crossover with the right people behind and in front of the cameras;
    - Great settings/visuals.

    Synopsis

    Summer of 1983. DUSTIN is a 20-year-old young man conflicted by his sexuality and haunted by
    having being raped. Despite the close watch of his very religious mother, TERESA, he manages to fall
    in love and create a bond with his neighbor GAUGE, a boy set on fixing his late dad’s classic
    motorcycle, a 1949 Indian. One day, Teresa catches Dustin and Gauge kissing. She loses her mind and
    violently attacks her son. After this episode, Dustin and Gauge decide to take the bike and ride away
    to Los Angeles, where Dustin could become an actor and fulfill his dream of swimming in the Pacific
    Ocean.
    The old motorbike gives out for the first time near Atlanta. There, Gauge starts working part-time as a
    mechanic, and Dustin housekeeps the motel where they live, while the Indian gets fixed. When Dustin
    surprises Gauge with a nice dinner at a nearby restaurant, the waitress won’t serve them. At the
    parking lot, the owner and some friends ambush Gauge and brutally beat him up. The couple
    manages to escape town with a borrowed truck and get as far as New Mexico, where a mechanic
    offers to fix the ‘49 Indian, but asks for sexual favors in return. Saved by a brave Native-American who
    also fixes the motorcycle, they get back on the road; Gauge’s wounds, however, get infected and they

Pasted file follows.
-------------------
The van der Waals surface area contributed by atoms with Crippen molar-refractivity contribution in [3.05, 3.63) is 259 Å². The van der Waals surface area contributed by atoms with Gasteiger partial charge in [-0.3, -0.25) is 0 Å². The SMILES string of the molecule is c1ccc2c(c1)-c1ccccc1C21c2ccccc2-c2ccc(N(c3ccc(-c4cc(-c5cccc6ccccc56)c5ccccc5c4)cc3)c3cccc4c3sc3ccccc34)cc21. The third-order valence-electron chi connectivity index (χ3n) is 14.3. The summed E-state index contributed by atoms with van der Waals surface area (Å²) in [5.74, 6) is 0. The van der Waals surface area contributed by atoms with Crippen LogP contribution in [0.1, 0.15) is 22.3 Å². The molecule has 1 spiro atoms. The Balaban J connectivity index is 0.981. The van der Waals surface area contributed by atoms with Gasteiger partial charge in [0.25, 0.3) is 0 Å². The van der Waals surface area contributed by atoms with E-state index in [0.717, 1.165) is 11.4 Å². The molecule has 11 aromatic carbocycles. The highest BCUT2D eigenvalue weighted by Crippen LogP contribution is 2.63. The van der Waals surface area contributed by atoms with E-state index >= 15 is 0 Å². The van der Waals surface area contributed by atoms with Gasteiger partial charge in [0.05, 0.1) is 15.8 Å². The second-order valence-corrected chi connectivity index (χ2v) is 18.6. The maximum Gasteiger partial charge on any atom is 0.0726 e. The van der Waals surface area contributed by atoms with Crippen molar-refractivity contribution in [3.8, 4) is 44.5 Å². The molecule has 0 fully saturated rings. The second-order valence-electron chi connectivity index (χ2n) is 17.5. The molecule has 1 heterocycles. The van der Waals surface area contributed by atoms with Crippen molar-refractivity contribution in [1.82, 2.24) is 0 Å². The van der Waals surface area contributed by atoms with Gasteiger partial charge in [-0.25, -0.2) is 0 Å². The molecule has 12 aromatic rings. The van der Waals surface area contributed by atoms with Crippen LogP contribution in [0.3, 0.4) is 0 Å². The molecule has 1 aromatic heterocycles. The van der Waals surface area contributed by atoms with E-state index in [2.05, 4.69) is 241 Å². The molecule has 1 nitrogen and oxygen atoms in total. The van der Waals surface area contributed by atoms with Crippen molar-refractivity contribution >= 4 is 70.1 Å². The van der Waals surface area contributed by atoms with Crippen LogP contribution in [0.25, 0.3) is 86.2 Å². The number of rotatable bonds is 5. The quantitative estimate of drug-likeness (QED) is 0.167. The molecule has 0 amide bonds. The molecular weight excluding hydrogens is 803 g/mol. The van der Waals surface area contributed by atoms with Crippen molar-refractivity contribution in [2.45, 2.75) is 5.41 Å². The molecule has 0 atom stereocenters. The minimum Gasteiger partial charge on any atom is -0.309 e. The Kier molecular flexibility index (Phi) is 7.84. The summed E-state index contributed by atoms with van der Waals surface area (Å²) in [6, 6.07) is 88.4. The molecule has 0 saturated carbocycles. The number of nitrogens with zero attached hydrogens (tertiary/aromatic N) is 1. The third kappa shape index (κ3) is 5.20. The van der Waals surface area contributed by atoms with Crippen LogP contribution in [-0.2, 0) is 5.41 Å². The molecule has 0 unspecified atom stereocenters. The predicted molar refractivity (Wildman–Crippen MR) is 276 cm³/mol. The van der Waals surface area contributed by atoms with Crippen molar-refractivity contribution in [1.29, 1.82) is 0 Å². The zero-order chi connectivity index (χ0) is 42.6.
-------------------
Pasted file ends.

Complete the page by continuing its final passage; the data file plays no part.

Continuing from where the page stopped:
have to make a stop in Las Vegas, where they meet a medical student who offers his house and his
    services. The night before the lovers are supposed to finally get on their way to Los Angeles, the
    sketchy doctor invites some friends over for dinner and they drug Dustin, imposing some involuntary
    BDSM experience. Once again, they flee.
    Without any money and gas, Dustin and Gauge find themselves in the desert just outside Barstow,
    California. Dustin doesn’t seem to recover from whatever drug he took at that fateful dinner. OFFICER
    JENKINS, a policeman, helps them. He feeds both and let them stay at his garage. A couple of weeks
    later, the nights of happiness under the celestial sky of the desert are interrupted by bad news. A local
    doctor suspects Dustin is HIV Positive. Dustin keeps the suspicion from Gauge and they both finally
    arrive in Los Angeles. Momentarily, everything is perfect in the world. A few weeks later, however,
    Dustin can’t even leave the bed of a private room in a hospice they had to go to, for their lack of health
    insurance. He asks the doctors to assist his suicide, but they don’t accept. Then he asks Gauge to
    take him to the Pacific Ocean, just like he promised. There, Dustin lets himself go and Gauge
    understands. Dustin dies seeing his soulmate from underwater, just like he did in the Atlantic that
    bathes Fort Lauderdale, one year before, when he fell in love for the first... and last time.

    About The Author

    Craig Moody was born and raised in Pembroke Pines, Florida. Author of acclaimed novels The '49 Indian and His Name Was Ezra, Craig currently resides in Fort Lauderdale, Florida, with his boyfriend, Gable, and twenty-three-year-old cockatiel, Alley.